When Ellie and I visited some of the former Communist countries in the eastern bloc, we were impressed with the commitment and fortitude of those who worshiped in spite of governments that openly criticized and persecuted them. Persecution of Christians is not just a biblical phenomenon. Christians we met in East Germany and former Czechoslovakia worshiped God not because it was easy, not because it was the social thing to do. They worshiped God because their spirits cried out, I will praise the Lord as long as I live! They worshiped in spite of social pressure to the contrary. They were taught in school that only the ignorant believe in God. Children were pressured to join communist youth groups. We were told of a third grade boy in East Berlin who was called to the principal's office once a week. Do you remember what it was like to be called to the principal's office? Once a week, he was called out of the class, with the eyes of all his classmates on him, to the principal's office where he was asked why he had not joined the socialist children's club. In Czechoslovakia, children of pastors were refused admission to universities. In the work place, Christians were bypassed when job promotions were made.

Yet, the Christians worshiped. I will praise the Lord as long as I live. Persecution culls out the half-hearted and the half-committed. The numbers who worship may be small, but they are sincere. Because of persecution, they know who they are, they know what they believe, they know their loyalties, and their worship is from the heart. There were no pew warmers. Would you worship if your promotion or your children's education were in jeopardy?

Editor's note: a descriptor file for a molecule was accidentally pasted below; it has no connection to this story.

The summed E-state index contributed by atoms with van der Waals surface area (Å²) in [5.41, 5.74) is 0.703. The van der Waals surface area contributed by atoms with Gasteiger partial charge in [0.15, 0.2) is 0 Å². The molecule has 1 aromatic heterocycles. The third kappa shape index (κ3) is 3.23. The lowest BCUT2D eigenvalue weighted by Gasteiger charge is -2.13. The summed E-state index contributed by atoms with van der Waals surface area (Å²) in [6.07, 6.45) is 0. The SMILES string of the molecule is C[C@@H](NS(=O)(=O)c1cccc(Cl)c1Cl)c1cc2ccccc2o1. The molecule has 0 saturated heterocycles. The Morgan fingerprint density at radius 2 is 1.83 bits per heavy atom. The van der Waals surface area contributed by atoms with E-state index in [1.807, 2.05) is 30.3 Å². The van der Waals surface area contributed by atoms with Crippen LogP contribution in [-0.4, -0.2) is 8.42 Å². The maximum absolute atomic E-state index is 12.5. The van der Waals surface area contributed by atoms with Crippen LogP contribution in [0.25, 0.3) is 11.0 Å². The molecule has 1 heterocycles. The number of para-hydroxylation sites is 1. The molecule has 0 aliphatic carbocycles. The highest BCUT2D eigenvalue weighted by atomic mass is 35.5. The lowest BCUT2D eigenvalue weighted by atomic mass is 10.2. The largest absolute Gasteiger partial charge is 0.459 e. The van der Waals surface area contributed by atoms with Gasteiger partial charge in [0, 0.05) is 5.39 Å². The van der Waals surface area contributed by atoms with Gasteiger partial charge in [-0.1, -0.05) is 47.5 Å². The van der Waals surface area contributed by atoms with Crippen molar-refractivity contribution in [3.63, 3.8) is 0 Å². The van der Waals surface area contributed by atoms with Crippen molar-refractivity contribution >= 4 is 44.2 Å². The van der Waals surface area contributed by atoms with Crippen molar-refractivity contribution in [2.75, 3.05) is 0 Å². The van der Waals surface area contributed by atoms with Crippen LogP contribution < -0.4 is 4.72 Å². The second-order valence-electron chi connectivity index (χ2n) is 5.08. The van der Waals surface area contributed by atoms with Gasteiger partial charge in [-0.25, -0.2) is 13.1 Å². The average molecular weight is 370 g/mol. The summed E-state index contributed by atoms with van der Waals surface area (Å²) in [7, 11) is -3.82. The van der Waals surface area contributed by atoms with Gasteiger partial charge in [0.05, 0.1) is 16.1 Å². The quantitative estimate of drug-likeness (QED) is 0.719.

We are privileged to be able to worship in this country without persecution, without social pressure to the contrary. I wonder how faithful I would have been if I had lived in East Germany or Czechoslovakia. But, we are not tested. We are given the privilege of worshiping.

Worship is more than being a spectator, worship is being a participant. You do your own worshiping. We here in the chancel only lead the service. Whether you worship is your decision and your privilege. Worship is something you do, not something that is done to you, or for you. We were invited to dinner once when, after we sat down and the prayer was offered, the hostess waved her hand over the table and declared, "Now, make your meal." She had it right. She did the cooking. She prepared many dishes, but it was up to us to make our meal, to choose what we wanted to eat and how much. She didn't feed us. Dining is not something someone else does for you. You make your own meal.